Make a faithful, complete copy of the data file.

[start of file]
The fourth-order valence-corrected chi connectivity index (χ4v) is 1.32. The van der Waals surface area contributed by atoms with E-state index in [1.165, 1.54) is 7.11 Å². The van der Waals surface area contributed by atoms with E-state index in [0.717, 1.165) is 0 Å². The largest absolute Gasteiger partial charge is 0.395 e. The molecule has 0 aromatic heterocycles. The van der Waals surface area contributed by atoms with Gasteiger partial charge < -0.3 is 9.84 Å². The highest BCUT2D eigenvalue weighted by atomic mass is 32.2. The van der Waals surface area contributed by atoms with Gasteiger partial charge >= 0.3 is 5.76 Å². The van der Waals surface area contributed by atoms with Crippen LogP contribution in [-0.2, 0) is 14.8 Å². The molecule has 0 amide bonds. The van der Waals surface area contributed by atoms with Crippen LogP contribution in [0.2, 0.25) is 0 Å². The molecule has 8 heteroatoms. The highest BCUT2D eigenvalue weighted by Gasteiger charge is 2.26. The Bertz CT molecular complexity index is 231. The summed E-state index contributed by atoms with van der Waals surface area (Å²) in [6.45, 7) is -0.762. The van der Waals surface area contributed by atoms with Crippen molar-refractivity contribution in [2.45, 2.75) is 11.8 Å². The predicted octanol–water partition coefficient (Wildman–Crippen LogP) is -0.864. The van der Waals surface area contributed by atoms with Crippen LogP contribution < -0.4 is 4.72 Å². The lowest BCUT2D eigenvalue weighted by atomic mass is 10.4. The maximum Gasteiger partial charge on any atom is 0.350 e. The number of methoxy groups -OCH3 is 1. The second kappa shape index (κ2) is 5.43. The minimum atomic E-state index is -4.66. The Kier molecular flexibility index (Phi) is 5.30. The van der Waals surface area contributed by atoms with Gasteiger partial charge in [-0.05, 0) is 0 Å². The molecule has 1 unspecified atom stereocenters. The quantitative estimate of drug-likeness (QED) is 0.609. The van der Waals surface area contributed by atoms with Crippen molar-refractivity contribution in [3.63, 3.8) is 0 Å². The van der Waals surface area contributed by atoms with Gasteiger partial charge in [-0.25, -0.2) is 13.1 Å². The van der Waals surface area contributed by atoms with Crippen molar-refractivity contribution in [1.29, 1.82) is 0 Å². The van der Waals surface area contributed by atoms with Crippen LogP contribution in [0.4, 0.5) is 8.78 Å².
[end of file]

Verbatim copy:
The fourth-order valence-corrected chi connectivity index (χ4v) is 1.32. The van der Waals surface area contributed by atoms with E-state index in [1.165, 1.54) is 7.11 Å². The van der Waals surface area contributed by atoms with E-state index in [0.717, 1.165) is 0 Å². The largest absolute Gasteiger partial charge is 0.395 e. The molecule has 0 aromatic heterocycles. The van der Waals surface area contributed by atoms with Gasteiger partial charge < -0.3 is 9.84 Å². The highest BCUT2D eigenvalue weighted by atomic mass is 32.2. The van der Waals surface area contributed by atoms with Gasteiger partial charge >= 0.3 is 5.76 Å². The van der Waals surface area contributed by atoms with Crippen LogP contribution in [-0.2, 0) is 14.8 Å². The molecule has 0 amide bonds. The van der Waals surface area contributed by atoms with Crippen LogP contribution in [0.2, 0.25) is 0 Å². The molecule has 8 heteroatoms. The highest BCUT2D eigenvalue weighted by Gasteiger charge is 2.26. The Bertz CT molecular complexity index is 231. The summed E-state index contributed by atoms with van der Waals surface area (Å²) in [6.45, 7) is -0.762. The van der Waals surface area contributed by atoms with Crippen molar-refractivity contribution in [2.45, 2.75) is 11.8 Å². The predicted octanol–water partition coefficient (Wildman–Crippen LogP) is -0.864. The van der Waals surface area contributed by atoms with Crippen LogP contribution < -0.4 is 4.72 Å². The lowest BCUT2D eigenvalue weighted by atomic mass is 10.4. The maximum Gasteiger partial charge on any atom is 0.350 e. The number of methoxy groups -OCH3 is 1. The second kappa shape index (κ2) is 5.43. The minimum atomic E-state index is -4.66. The Kier molecular flexibility index (Phi) is 5.30. The van der Waals surface area contributed by atoms with Gasteiger partial charge in [-0.05, 0) is 0 Å². The molecule has 1 unspecified atom stereocenters. The quantitative estimate of drug-likeness (QED) is 0.609. The van der Waals surface area contributed by atoms with Crippen molar-refractivity contribution in [3.63, 3.8) is 0 Å². The van der Waals surface area contributed by atoms with Gasteiger partial charge in [-0.25, -0.2) is 13.1 Å². The van der Waals surface area contributed by atoms with Crippen molar-refractivity contribution in [1.29, 1.82) is 0 Å². The van der Waals surface area contributed by atoms with Crippen LogP contribution in [0.4, 0.5) is 8.78 Å².